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73% score based on 5 reviews
Silk™, a new ready-to-wear hearing aid from Signia (previously Siemens), was released on October 19, 2016 at the 61st International Congress of Hearing Care Professionals EUHA in Hannover, Germany.
Silk™ is unique in that it offers a comfortable in-the-canal hearing aid solution for consumers wishing to avoid the traditional custom-fitting process. The custom-fitting process typically involves having an ear impression taken (at the hearing provider's office) so that a hand-made (or 3D-printed) hearing aid shell can be fabricated (with the hearing aid electronics and componentry installed inside the shell). Impressions are (physically or digitally) sent off to the hearing aid manufacturer and then the patient and hearing provider must wait a period of days to weeks to schedule a follow-up appointment for the hearing aid fitting.
Silk™ avoids the custom-fitting process entirely by employing soft-silicone "click-sleeves," which mold to the contours of the customer's earcanals. This allows the customer to take the hearing aids home to evaluate them immediately.
Here's what Signia has to say: "Silk™ hearing aids are packed full of advanced features that deliver outstanding sound quality. Its revolutionary binaural OneMic directionality boosts your ear’s natural focus on specific sounds from the front while filtering out annoying noises from behind. And thanks to its wireless connectivity, you can stream audio directly into your ears and enjoy the convenience of a wide range of accessories, such as remote controls." More from Signia:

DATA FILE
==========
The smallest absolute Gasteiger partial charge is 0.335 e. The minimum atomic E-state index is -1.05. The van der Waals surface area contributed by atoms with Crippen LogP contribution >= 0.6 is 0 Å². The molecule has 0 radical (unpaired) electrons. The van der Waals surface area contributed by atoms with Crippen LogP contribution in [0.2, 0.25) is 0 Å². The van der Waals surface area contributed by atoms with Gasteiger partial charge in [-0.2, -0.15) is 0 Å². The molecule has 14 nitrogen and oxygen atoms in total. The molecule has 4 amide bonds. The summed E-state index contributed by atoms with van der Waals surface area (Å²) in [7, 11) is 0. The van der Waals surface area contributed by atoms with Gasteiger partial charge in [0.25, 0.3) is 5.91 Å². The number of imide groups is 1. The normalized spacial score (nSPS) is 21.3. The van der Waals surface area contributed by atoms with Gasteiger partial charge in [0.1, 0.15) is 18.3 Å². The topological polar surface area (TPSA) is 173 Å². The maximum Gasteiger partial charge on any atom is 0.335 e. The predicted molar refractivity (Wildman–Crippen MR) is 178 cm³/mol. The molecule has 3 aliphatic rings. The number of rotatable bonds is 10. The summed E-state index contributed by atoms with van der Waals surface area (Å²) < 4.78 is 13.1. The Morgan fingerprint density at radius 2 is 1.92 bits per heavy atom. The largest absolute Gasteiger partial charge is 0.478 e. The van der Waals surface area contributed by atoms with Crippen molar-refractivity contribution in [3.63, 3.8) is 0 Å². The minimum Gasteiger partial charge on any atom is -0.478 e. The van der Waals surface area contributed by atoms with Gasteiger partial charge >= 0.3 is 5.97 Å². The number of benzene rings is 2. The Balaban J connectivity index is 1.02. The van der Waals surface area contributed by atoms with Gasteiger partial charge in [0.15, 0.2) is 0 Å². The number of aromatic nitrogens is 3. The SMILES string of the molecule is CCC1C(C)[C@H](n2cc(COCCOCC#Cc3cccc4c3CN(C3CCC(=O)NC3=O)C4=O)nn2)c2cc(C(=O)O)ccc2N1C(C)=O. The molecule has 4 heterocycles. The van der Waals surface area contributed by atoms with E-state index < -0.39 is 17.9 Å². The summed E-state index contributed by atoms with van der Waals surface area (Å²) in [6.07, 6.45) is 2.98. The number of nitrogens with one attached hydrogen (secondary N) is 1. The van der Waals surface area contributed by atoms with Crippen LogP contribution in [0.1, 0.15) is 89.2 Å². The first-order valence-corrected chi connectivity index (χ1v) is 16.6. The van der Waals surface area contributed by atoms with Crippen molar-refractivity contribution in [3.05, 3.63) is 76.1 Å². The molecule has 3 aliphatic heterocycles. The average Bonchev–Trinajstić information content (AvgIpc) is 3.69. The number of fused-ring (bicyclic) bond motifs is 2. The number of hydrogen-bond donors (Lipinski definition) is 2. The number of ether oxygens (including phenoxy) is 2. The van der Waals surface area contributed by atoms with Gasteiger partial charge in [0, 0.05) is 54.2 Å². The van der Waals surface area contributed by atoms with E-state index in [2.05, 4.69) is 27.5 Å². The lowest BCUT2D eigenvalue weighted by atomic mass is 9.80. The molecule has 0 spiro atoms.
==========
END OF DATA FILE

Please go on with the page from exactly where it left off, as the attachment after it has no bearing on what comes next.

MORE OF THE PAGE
Packed with advanced features, tiny Silk™ primax™ CICs are nearly invisible in the ear. Their binauaral OneMic directionality is a world’s first. With their flexible, fast-fitting Click Sleeves, the new Silk models are ideal for first-time wearers looking for a discreet solution and no fuss. Three different sleeve sizes, suitable for any ear, mean your patients can walk in, try on Silk, and walk out the door with their new hearing aids without having to wait for a custom-built device.
|Signia Silk primax|
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Technology specifications listed above may be incomplete or inaccurate. For full specifications please refer to product specifications published by the original equipment manufacturer. To suggest a correction to the details listed, please email email@example.com.
Hearing aid reviews are fundamentally different from reviews for most other consumer electronic products. The reason is because individual factors, like degree of hearing loss, have a profound effect one's success and overall satisfaction with the product. When purchasing a hearing aid, you'll need to consider more than just your hearing outcome. Hearing aids are manufactured with varying levels of quality; some hearing aids are extremely durable, while others suffer frequent breakage. Battery life also varies between models, and manufacturer predictions of battery life are often optimistic. By collecting feedback from consumers, we can get a better idea of real world product durability and battery life... Continue reading
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Hearing Tracker uses a ten-question survey to assess consumer feedback on hearing aids. The percentage bars below reflect the average ratings provided per question.
Note: Original answers provided in star rating format.